Former Israeli PM Benjamin Netanyahu and
current PM Ariel Sharon. -
Netanyahu's Nephew Refuses Draft 13/04/2003 10:55 AM ScreamingMedia
report to court in uniform, Yonatan Ben-Artzi instead showed up in
blue jeans and a T-shirt - another act of defiance against the
military he refuses to serve in.
The 20-year-old pacifist, a
relative of one of Israel's top hawks, is one of 16 young Israelis
refusing to be drafted.
It's a small rebellion, but one the
military is trying to squash by court-martialing conscientious
objectors and jailing many of more than 500 reserve soldiers
refusing to serve in Palestinian areas.
Dissent of this
scope surfaced before during Israel's 1982 invasion of Lebanon to
drive out Plo fighters, and to a lesser extent during the 1987-1993
It comes at a time when the
Palestinian uprising is well into its third year and troops are
stretched thin in the West Bank and Gaza Strip.
resisters have touched a nerve in a country carved out by a century
of sacrifice, much of it on the battlefield. There's been debate in
radio talk shows and in editorial pages over whether the army should
accommodate the protesters or punish them severely.
Ben-Artzi's case is high-profile because he's a nephew of
Finance Minister Benjamin Netanyahu, a former hardline prime
minister who served in an elite commando unit during his own army
days and has called for tough military measures against the
Hoping to quell the defections, the army has
started court-martial proceedings against six of the draft
objectors, and about 200 of the reservists refusing to serve in the
West Bank and Gaza have been jailed, some for as long as 35 days.
Some oppose Israel's hold on lands Palestinians want for a
future state. Others, like Ben-Artzi, object to war on moral grounds
and want to forge an alternative national service.
fringe viewpoint. Most young Israelis do serve and believe it's a
necessary sacrifice. ``You have enemies surrounding you, enemies
among you,'' said a young army intelligence officer who gave only
his first name, Yossi. ``We have to defend ourselves.''
Ben-Artzi believes militaries fight avoidable battles
``motivated by the erratic decisions of some government or general
with nothing rational behind it.''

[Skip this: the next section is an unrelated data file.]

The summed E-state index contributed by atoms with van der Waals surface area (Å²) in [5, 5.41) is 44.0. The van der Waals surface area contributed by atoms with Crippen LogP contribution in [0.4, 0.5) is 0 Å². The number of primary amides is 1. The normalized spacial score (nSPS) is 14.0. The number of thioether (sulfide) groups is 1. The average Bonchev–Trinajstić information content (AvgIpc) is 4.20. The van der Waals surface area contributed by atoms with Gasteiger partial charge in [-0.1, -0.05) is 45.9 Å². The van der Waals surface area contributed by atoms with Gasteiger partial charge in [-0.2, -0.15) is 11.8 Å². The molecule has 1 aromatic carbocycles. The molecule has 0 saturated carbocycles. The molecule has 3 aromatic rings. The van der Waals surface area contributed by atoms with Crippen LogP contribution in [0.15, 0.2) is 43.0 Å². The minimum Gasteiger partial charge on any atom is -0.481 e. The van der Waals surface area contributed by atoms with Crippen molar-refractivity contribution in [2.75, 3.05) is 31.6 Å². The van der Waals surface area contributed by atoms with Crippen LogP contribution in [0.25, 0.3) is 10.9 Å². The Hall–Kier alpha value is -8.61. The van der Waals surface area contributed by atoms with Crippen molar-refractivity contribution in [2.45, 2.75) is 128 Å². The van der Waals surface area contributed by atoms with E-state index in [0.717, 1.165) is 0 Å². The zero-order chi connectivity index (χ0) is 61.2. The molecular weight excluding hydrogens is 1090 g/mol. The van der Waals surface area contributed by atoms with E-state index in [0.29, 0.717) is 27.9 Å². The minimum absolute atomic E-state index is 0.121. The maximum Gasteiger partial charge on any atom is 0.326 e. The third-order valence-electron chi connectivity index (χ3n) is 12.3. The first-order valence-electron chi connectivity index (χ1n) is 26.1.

Israel's fight with the
Palestinians is in vain, he says, and though Israel cannot
realistically do away with its army, Ben-Artzi believes it could
make do without mandatory conscription.
One of the events
shaping his views was a visit at age 14 to a cemetery in Verdun,
France, where more than 300,000 people were killed during the
bloodiest battle of World War I. ``You see the graves and you know
those people thought they did something useful. Then years later
people say it was stupid and could have been avoided,'' Ben-Artzi
Military service is compulsory in Israel. Men serve a
minimum of three years and women 21 months. Most men then do yearly
reserve duty, some into their late 40s.
In Israel, military
service is regarded as a rite of passage and is at the core of the
country's ethos. It has also been a social mechanism for forging a
sense of common nationhood among immigrants from countries as
diverse as Yemen, Russia and Argentina. Service in elite units is
also a ticket to good jobs and careers in politics.
Israelis are generally not conscripted, but among the Jews there are
also exemptions and their numbers are increasing.
percent of eligible conscripts have been granted exemptions,
according to army figures. About half are ultra-Orthodox seminary
students, who have always received exemptions. The others released
for medical or psychological reasons.
Last August, a
military committee denied Ben-Artzi's request for an exemption on
grounds of conscience and sent him to a military jail, where he's
served seven consecutive terms - 200 days so far - in a cluster of
tents surrounded by a barbed wire fence.
committee ruled against Ben-Artzi because it found he was not so
much opposed to war but wanted to get out of his service to continue
his physics and math studies at Jerusalem's Hebrew University, said
army spokesman Capt. Jacob Dallal.
Ben-Artzi was offered a
civilian job in a hospital instead of combat duty but refused it
because it meant he'd still have to enlist, making him part of an
army he doesn't want to serve.
In February, the military
started court-martial proceedings against him and Ben-Artzi's lawyer
petitioned the Supreme Court to move his case to a civilian court,
arguing that since he was never a soldier, the military has no
jurisdiction. Ben-Artzi believes he can't get a fair trial in a
Last week a three-judge Supreme Court panel
heard arguments in the case and is expected to rule on the appeal in
several days. If he is court-martialed, Ben-Artzi could get three
years in prison.
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